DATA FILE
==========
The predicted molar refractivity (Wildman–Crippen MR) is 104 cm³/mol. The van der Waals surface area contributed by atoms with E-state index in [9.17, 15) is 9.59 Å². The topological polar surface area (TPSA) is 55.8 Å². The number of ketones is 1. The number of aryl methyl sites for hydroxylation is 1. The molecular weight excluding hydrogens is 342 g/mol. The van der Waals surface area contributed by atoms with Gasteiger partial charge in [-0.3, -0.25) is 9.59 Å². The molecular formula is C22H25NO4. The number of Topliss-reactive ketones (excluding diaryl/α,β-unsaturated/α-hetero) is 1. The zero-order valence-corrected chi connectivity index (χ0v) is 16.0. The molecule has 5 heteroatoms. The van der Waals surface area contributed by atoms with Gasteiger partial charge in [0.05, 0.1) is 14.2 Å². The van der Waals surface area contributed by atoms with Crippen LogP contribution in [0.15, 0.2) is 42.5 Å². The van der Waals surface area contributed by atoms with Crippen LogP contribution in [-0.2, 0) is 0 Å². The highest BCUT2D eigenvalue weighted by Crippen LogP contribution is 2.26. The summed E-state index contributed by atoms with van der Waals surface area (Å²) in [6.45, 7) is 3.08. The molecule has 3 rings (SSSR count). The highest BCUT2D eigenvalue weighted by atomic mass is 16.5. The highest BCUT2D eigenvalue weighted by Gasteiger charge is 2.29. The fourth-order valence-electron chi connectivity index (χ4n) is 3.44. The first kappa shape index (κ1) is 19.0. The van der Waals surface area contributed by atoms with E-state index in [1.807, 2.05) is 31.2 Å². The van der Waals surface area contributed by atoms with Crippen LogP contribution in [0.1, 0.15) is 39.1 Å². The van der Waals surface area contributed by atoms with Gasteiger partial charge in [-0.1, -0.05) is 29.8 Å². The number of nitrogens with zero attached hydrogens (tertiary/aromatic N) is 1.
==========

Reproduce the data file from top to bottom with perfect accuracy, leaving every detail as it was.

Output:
The predicted molar refractivity (Wildman–Crippen MR) is 104 cm³/mol. The van der Waals surface area contributed by atoms with E-state index in [9.17, 15) is 9.59 Å². The topological polar surface area (TPSA) is 55.8 Å². The number of ketones is 1. The number of aryl methyl sites for hydroxylation is 1. The molecular weight excluding hydrogens is 342 g/mol. The van der Waals surface area contributed by atoms with Gasteiger partial charge in [-0.3, -0.25) is 9.59 Å². The molecular formula is C22H25NO4. The number of Topliss-reactive ketones (excluding diaryl/α,β-unsaturated/α-hetero) is 1. The zero-order valence-corrected chi connectivity index (χ0v) is 16.0. The molecule has 5 heteroatoms. The van der Waals surface area contributed by atoms with Gasteiger partial charge in [0.05, 0.1) is 14.2 Å². The van der Waals surface area contributed by atoms with Crippen LogP contribution in [0.15, 0.2) is 42.5 Å². The van der Waals surface area contributed by atoms with Crippen LogP contribution in [-0.2, 0) is 0 Å². The highest BCUT2D eigenvalue weighted by Crippen LogP contribution is 2.26. The summed E-state index contributed by atoms with van der Waals surface area (Å²) in [6.45, 7) is 3.08. The molecule has 3 rings (SSSR count). The highest BCUT2D eigenvalue weighted by atomic mass is 16.5. The highest BCUT2D eigenvalue weighted by Gasteiger charge is 2.29. The fourth-order valence-electron chi connectivity index (χ4n) is 3.44. The first kappa shape index (κ1) is 19.0. The van der Waals surface area contributed by atoms with E-state index in [1.807, 2.05) is 31.2 Å². The van der Waals surface area contributed by atoms with Crippen LogP contribution in [0.1, 0.15) is 39.1 Å². The van der Waals surface area contributed by atoms with Gasteiger partial charge in [-0.1, -0.05) is 29.8 Å². The number of nitrogens with zero attached hydrogens (tertiary/aromatic N) is 1.